Culture Guides

South Sudan is the World's Newest Nation, but Who Will be Next?

On Saturday South Sudan became the world’s newest nation, seceding from the other Sudan, hoisting a new flag, singing a new anthem, celebrating in a new capital.

The South Sudanese people had voted 99% in favour of becoming independent. That kind approval only comes with vast and over-zealous electoral fraud, or with an overwhelming, perhaps even desperate desire for freedom. Sudanese president Omar al-Bashir, currently wanted by the International Criminal Court for crimes against humanity, attended the inauguration of the new nation, and even managed to find something nice to say. If you want to know where that 99% approval came from, look at the way al-Bashir has treated the south in his 22 years in power.

South Sudan joins a short list of other nations to have gained independence in the 2000s. Kosovo and Montenegro have both split from Serbia, and this year East Timor celebrated 9 years of independence.

The golden days of secession, however, undoubtedly were the 1990s, when the USSR started to fragment, Yugoslavia broke up, and Czechoslovakia decided to split the sheets. Sure Germany decided to give it another shot when the wall came down, but that was the one happy family in a world splintering into smaller and smaller nations.

South Sudan has now become the 193rd member of the UN. There are a few other lone wolf nations out there, bringing the total number of countries in the world to about 196 (depending on who you talk to). Although secession isn’t as in vogue as it used to be, you can’t help but wonder who will be next. And who will have the distinction of being number 200 in the UN?

There are a number of possible candidates for the honour…


Stand outside the State Capital building in Austin, Texas for more than five minutes and a local will proudly inform you that Texas is the only state legally allowed to secede from the union at any time. Two more locals will point to the Texas flag and inform you that it’s the only state flag allowed to fly at the same height as the US national flag. Given how strong local pride is, and given that there is a whole dynasty of Bushes ready to rule again, it might not be long before the lone star state becomes just that… again.


If anyone deserves their own state, it’s probably the Kurds. Kurdistan straddles the borders of Turkey, Syria, Armenia, Iraq and Iran; having survived statelessness throughout all the shit that the twentieth century has thrown at this region, the Kurds have definitely proved their readiness. Add to the mix the reputation the Kurds have for hospitality and for doing a good job of looking after their turf – Iraqi Kurdistan has a reputation for being the safest part of Iraq these days – and you have the makings of a great state.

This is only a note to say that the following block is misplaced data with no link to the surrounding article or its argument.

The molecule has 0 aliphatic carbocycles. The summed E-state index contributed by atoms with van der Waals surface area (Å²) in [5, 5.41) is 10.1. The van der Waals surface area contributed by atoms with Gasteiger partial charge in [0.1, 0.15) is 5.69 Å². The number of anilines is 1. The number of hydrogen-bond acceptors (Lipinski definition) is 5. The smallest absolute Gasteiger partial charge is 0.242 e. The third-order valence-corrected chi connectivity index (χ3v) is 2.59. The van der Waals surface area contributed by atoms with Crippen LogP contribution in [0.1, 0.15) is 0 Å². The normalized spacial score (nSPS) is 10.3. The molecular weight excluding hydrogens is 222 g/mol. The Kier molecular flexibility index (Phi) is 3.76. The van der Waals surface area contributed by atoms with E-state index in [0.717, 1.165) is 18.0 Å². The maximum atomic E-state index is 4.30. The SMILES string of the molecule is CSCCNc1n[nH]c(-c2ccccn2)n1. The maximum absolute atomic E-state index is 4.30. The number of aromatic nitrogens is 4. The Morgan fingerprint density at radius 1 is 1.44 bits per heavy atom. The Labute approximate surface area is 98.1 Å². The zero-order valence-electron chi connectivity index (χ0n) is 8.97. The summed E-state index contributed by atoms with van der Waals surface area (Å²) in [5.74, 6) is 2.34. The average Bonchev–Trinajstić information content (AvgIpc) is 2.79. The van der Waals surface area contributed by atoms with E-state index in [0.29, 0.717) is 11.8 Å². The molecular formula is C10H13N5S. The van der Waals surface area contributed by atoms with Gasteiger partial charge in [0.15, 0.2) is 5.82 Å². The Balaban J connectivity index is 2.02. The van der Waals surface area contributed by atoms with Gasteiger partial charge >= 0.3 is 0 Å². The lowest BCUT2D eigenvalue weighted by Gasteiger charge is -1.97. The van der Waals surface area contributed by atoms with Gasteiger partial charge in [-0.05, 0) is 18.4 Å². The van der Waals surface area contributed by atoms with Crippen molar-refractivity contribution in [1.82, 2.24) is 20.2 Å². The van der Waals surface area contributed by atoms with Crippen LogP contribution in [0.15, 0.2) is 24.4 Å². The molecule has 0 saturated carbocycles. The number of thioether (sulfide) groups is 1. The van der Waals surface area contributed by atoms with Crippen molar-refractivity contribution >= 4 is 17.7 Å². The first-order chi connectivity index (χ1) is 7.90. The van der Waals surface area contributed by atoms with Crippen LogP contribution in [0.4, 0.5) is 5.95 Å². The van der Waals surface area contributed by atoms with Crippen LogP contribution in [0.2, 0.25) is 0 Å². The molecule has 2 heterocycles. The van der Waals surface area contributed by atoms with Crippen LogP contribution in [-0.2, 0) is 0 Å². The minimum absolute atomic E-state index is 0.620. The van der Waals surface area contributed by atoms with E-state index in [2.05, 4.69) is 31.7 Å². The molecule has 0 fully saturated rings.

Any time ten or more people get together over drinks in Spain, the topic of secession gets brought up and some new independence movement is formed. Of all these though, the Catalan movement is perhaps the loudest. While an independent Catalonia would come with a formidable economy, an immense tourism industry, vibrant culture and some pretty good footballers, one of the big question marks over Catalan independence is whether anything would get done, or whether everyone would just sit around preening their mullets, drinking wine, sleeping with visiting exchange students and making poop jokes.

Republika Srpska

The Balkans have been (perhaps unsurprisingly) balkanising over the last twenty years, and they may not have finished yet. While Bosnia and Herzegovina are getting on very well, roughly half the country is made up of the estranged Republika Srpska. This largely Serbian republic-within-a-republic has its own president, courts, and flag. It also has a lot of bad blood with the rest of Bosnia and Herzegovina. The biggest problem facing the Republika might be that if it secedes, it will lose its own capital, Sarajevo, which is not technically within its territories.

New Munster

Anyone who has ever spent time in the south island of New Zealand knows that there is something strange going on down there. Unlike the thermal north island, the south is a slower, phlegmatic place. It feels a lot like Beatrix Potter’s England. The secession of the south island, aka New Munster would be a secession in time as well as geography. Other Tea Party movements get all the attention, but this would be a real tea party: with the good china, crumpets, scones and doilies.

It would be nice to be able to include Taiwan or Tibet in the list of independence-possibilities, but who would we be kidding? No one messes with China these days. Even the Google empire took a long time to declare independence.


Phil Johnson

Phil Johnson is an editor at Road Junky and more of his work can be read atHe keeps a his blog. You can also enjoy his bountiful wit via Twitter.